In a city where bicycles outnumber humans, the omnipresence of the machines can be overwhelming. The bikes of Amsterdam cluster at every curbside, line canals and bridges, and sweep silently around you when as you stroll. The urban fabric is saturated with cyclists, flowing through a complex network of bike-optimized lanes, paths, fietsstraten and woonerfs in numbers that can astonish — and intimidate — newcomers.

“You are here in the bike capital of the world,” Meredith Glaser announced to a gaggle of attendees at the Bloomberg CityLab conference in the Amsterdam this week. More than 60% of trips in the city happen on bicycles, she told us. As the director of the Urban Cycling Institute at the University of Amsterdam, Glaser helped develop an online course called Unraveling the Cycling City, which aims to explain how the Dutch transformed their transportation infrastructure to bring the bike to the top of the mobility food chain. 

To tell that story — and show how other cities could follow the Dutch example — she led a group of neophyte riders on a field trip through the city’s streets at dawn.

Many of us were uneasy about setting off on an urban ride bare-headed. Why no helmets? “Look at the bikes you’re riding,” Glaser said.

We rolled out on standard-issue Dutch “black bikes” — utilitarian machines with big fenders, single gears and enclosed chains. Built for comfort and not speed, they allow the rider to sit upright; most riding mishaps are broken wrists, not head injuries, Glaser assured us.

In De Pijp, a now-gentrified former working-class neighborhood, it was easy to see why. We threaded through dense blocks of brick rowhouses on slim one-way streets, joined by only a handful of cars and delivery vans; bollards often foiled drivers entirely. In front of a small neighborhood school, we marveled at the stillness.

“This is hell driving in this neighborhood,” said Glaser, who once lived nearby. On one street, residents had taken their war on cars one step further, converting most vehicle parking spaces into patches of greenery, interspersed with bike corrals and a loading zone for neighborhood deliveries.

It’s not that cars were banned — in fact, for residents with private vehicles, the city built an underground garage nearby. But this maze of one-way thoroughfares leaves drivers at a severe disadvantage. Cars are obliged to pick their way warily through the city, cowed by thousands of tiny rivals. Near train stations, the scale of the bike takeover could be grasped — surrounding plazas were carpeted in heaps of bicycles; thousands more were stashed in underground garages.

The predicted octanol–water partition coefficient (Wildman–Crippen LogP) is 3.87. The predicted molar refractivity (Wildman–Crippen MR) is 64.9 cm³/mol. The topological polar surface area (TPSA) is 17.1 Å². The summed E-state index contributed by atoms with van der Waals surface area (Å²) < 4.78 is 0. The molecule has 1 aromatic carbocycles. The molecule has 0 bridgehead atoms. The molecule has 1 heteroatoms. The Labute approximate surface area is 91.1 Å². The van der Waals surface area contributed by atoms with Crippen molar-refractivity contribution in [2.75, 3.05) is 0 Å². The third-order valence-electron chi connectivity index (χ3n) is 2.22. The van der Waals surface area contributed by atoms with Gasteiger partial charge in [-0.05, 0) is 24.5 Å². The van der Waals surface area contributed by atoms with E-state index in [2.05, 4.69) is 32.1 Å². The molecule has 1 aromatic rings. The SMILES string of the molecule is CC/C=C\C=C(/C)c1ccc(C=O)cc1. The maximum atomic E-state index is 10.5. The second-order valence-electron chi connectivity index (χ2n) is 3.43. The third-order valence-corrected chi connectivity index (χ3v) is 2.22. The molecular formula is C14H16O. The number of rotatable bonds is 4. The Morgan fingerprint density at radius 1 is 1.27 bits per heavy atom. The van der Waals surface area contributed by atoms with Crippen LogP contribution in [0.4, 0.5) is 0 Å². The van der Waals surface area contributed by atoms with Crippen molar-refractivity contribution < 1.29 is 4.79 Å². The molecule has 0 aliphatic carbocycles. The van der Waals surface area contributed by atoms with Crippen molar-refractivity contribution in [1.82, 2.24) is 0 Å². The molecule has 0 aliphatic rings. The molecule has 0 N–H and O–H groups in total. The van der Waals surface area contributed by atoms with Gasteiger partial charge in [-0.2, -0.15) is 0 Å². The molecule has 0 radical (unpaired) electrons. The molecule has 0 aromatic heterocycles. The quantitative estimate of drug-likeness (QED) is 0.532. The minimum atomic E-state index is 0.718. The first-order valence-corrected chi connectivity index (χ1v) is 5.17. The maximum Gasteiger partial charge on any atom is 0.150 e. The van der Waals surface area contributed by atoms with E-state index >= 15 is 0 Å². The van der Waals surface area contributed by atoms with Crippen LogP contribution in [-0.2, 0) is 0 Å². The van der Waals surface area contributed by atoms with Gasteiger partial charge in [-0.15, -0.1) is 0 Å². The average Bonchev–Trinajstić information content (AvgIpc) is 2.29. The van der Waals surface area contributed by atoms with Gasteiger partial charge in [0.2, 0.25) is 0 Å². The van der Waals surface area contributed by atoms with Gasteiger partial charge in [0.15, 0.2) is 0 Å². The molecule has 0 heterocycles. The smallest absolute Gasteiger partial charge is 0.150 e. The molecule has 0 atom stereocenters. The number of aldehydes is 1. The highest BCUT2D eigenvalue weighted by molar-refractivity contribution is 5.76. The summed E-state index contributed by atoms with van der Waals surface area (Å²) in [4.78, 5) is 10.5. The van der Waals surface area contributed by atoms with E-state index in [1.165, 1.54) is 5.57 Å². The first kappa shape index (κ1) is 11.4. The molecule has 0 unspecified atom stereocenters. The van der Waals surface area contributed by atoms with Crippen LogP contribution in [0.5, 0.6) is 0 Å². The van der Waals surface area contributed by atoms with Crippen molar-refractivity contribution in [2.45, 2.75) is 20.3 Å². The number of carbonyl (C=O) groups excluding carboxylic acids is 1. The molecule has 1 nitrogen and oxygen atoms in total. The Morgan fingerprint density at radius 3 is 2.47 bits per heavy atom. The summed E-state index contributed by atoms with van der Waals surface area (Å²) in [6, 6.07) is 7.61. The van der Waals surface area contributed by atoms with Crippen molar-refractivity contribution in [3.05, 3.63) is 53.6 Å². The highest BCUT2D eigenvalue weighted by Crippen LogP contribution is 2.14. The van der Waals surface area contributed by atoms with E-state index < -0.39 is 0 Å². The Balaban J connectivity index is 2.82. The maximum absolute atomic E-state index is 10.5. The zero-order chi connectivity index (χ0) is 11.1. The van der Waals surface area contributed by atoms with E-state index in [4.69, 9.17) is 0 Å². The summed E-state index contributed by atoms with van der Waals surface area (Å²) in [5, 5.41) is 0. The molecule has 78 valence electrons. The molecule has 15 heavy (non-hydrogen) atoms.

For those from North American cities — where even the best cycle networks serve just a small fraction of the metro area and urban bike commuting is something reserved for the foolhardy and athletic — this role reversal was a source of endless wonder. We’d landed in a Planet of the Apes scenario, where bicycles had somehow evolved to be the dominant species.

But Glaser emphasized several times that Amsterdam’s bike-first approach wasn’t an accident of timing and culture but the deliberate product of policy changes that have come relatively recently in the city’s long history. In was only in the 1970s that a popular movement against rising traffic fatalities began to transform the country’s auto-oriented development patterns, and the crackdown on free parking and accompanying wave of parking-fee-funded bike infrastructure improvements didn’t arrive until the 1990s. Several times, Glaser produced before-and-after photos of specific streets, some less than a decade old, showing car-clogged streetscapes that could have been from any US city.

A few Dutch-specific factors helped this process along, Glaser noted. In addition to being very flat, Netherlands has no domestic automobile industry to lobby for car-only infrastructure, and its passenger rail network is so extensive that 85% of the population lives within biking distance of at least one station. The country boasts a robust pre-World War II bicycling culture, and its government’s command of land use can preempt the disputes between property owners and residents that delay or derail so many US transportation projects. More broadly, mobility and safety are universally understood to be public responsibilities — and the first priorities of any new development.

“There’s a deeply different collective government process here,” Glaser told us. “We’re two meters below sea level. That helps instill a sense of ‘We’re all in this together.’”

That doesn’t mean the Dutch bike takeover hasn’t drawn resistance. Equity tensions revolve around plans to drop speed limits and impose new rules on motor scooters, which are widely used by lower-income residents in distant suburbs. Those who cannot bike may find their housing options limited or their mobility needs unmet. The road network itself continues to evolve: Some cycle tracks are transforming into wider fietsstraten that allow a small amount of vehicle traffic, upsetting some traditional bike advocates. And grumbling about parking fees has an ageless ring that any US city leader would recognize.

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